On the Outside of Life Looking In: Trapped Inside an Autistic Body

anita-lesko-1-500pxBy Anita Lesko, BSN, RN, MS, CRNA

Imagine going the first fifty years of your life with an invisible disorder that you don’t know you have.  It affects every move you make, every word you speak, and simply everything you do. You realize you are different than other people and never fit in, only you don’t understand why.  As a child, other children run away from you.  You try and make friends only no one wants to be your friend.  You have all kinds of sensory issues that others don’t seem to have.  Your sense of taste, smell, touch, hearing, and vision are amplified as if you live in IMAX 24/7, 365 days a year.   Every social interaction seems to end up as a negative one.  When you attempt to join in on conversations at work, everyone ignores you as if you are invisible.  You are a target of bullying and harassment, not only throughout your school years, but at your workplace as well.  You spend fifty years feeling like you are on the outside of life looking in.  As if there’s a glass shield keeping you away from joining in with others.  You see people together out in restaurants, in malls, everywhere you go, you see them laughing, talking, having fun. Yet there you are, alone.  You try and get used to it, but deep inside you long for even just one friend.  The feeling of loneliness at times totally consumes you.  Holidays are the worst, as you are aware that others are gathering for big celebrations, as you are home alone yet again.  Sadly, this is all common to individuals on the autism spectrum.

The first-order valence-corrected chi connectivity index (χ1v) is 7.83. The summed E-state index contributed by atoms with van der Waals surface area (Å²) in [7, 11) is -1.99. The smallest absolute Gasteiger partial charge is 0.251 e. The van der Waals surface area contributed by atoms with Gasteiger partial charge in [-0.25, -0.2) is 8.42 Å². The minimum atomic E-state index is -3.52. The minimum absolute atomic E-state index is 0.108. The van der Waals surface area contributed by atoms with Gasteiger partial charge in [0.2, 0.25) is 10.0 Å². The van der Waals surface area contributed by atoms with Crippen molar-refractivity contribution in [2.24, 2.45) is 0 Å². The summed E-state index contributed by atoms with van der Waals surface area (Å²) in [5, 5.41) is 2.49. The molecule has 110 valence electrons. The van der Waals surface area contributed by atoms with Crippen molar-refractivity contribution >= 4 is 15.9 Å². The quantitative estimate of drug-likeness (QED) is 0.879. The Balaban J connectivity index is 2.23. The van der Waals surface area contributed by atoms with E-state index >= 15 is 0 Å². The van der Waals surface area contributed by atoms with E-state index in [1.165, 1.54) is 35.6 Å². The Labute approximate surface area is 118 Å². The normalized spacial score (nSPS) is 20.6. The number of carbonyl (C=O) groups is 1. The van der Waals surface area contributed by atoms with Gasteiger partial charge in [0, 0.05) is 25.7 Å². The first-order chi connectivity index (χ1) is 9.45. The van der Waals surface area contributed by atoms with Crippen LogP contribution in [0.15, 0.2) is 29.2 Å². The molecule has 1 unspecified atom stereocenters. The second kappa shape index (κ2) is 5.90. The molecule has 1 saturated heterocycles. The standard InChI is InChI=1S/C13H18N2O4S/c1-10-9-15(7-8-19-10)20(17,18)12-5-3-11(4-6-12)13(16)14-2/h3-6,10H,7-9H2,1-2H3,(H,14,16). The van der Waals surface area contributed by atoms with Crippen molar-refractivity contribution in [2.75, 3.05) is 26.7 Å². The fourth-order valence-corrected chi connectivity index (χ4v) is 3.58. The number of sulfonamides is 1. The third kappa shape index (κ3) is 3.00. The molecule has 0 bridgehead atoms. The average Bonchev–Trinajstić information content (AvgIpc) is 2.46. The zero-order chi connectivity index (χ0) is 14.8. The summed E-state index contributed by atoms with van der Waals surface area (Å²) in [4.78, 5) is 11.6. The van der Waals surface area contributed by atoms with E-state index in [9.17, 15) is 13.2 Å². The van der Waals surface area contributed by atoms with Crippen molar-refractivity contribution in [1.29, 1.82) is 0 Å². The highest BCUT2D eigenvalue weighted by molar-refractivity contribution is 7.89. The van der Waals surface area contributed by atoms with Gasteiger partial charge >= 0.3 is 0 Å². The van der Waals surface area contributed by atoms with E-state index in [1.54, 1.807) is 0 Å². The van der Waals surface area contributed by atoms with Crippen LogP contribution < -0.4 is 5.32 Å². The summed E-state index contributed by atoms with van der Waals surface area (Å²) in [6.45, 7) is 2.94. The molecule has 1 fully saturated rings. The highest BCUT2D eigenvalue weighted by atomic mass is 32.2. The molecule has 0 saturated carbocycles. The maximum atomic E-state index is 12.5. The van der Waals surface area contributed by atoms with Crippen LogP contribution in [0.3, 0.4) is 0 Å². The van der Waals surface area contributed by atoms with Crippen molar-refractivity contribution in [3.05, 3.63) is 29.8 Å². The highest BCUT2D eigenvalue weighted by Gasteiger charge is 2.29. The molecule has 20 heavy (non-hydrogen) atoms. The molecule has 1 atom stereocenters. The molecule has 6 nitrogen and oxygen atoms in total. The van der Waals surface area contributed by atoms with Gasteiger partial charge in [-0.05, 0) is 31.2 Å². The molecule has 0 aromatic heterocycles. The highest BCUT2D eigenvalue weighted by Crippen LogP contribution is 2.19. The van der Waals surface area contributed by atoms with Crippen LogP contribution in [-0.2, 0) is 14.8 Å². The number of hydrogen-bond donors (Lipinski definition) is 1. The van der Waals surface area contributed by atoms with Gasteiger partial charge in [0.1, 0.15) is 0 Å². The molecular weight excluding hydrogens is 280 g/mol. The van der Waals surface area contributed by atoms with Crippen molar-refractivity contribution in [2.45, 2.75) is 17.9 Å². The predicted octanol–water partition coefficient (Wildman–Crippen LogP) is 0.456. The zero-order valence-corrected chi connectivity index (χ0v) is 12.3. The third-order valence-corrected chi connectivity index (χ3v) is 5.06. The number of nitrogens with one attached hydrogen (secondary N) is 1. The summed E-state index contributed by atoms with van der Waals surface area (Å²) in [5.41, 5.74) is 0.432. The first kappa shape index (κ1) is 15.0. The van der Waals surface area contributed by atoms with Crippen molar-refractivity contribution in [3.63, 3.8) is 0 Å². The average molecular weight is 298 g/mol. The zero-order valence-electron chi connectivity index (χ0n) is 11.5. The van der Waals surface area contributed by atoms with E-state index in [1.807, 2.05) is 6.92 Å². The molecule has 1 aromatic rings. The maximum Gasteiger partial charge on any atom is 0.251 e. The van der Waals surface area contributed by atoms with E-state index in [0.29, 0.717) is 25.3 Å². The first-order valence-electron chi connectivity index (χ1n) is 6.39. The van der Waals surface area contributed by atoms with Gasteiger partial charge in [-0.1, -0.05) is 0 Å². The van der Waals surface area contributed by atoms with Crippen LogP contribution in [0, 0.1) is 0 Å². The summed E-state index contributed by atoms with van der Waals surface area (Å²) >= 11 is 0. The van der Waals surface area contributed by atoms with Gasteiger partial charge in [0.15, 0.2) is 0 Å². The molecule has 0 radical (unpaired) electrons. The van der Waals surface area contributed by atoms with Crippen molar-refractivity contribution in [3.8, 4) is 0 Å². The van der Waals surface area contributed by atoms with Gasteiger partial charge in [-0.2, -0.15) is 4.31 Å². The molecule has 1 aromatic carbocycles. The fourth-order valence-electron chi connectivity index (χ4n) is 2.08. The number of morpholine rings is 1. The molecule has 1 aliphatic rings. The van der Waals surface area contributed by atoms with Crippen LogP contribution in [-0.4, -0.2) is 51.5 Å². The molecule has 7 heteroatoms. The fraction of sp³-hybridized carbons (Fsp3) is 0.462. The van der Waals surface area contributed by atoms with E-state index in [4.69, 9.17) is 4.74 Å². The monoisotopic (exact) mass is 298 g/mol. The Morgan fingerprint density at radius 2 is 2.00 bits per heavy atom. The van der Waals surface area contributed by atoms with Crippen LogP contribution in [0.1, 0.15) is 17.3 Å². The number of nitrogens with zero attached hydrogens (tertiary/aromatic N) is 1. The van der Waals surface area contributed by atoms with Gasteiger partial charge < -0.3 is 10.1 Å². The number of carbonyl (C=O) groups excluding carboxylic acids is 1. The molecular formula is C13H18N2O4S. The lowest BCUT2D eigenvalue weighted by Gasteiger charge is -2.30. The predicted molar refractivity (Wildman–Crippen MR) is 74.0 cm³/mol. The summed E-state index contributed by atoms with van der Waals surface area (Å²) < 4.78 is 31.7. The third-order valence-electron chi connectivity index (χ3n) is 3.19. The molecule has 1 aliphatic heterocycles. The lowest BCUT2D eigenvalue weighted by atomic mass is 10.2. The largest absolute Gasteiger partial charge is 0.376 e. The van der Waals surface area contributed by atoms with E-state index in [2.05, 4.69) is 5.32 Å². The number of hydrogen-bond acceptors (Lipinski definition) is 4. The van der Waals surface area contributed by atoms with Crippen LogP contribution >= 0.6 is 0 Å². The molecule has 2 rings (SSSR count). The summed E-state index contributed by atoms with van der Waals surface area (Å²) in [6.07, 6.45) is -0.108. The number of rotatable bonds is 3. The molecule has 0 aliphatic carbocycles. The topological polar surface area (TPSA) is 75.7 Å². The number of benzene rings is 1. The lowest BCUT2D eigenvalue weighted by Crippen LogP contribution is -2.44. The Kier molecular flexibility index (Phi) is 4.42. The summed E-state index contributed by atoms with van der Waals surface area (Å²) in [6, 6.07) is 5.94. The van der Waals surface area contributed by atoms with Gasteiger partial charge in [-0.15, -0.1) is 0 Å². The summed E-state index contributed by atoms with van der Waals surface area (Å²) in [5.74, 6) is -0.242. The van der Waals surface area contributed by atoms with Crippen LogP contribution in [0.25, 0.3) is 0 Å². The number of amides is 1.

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“All Autism Wedding” to be Officiated by Dr. Stephen Shore

September 25, 2015, SAN DIEGO – International “Autism Expert” and IBCCES (International Board of Credentialing and Continuing Education Standards) board member Dr. Stephen Shore will be officiating an “all autism” wedding this Saturday in San Diego. The couple being married, Anita Lesko and Abraham Nieslon, are both on the autism spectrum, and will be joined by a wedding party (ring bearer, harpist, wedding cake baker, groomsman, usher, etc.) who also have ASD.

The two met in the spring of 2013 at an Asperger’s support group. The ceremony is scheduled to take place at San Diego’s Love & Autism: A Conference with a Heart, a conference organized by Dr. Jenny Palmiotto to bring awareness to the fact that every individual – including those on the spectrum – wants to be loved.

“Through the power of love, this conference demonstrates that individuals with autism can have fulfilling and meaningful relationships such as marriage – just like everyone else,” Shore said.

“For two individuals who have gone through their lives feeling alone, it is beautiful that they have finally found companionship and understanding,” Plank, told PEOPLE Magazine in an interview. “It gives hope to those of us on the spectrum who wonder if we will ever find our other half.”

Lesko, 54, was diagnosed with autism at the age of 50, which shed some light for her on why she may have been perceived as somewhat different throughout her life.

“We’re trying to show that autistic children can grow up and have a happy, fulfilled life, just like everybody else,” Lesko told PEOPLE. “It’s not uncommon for people on the spectrum get too comfortable – get in their comfort zone, and it becomes scary for them to step out of their shells. Abraham and I have stepped far beyond our comfort zones to get where we’re at – and in the process, we learned how to be spontaneous.”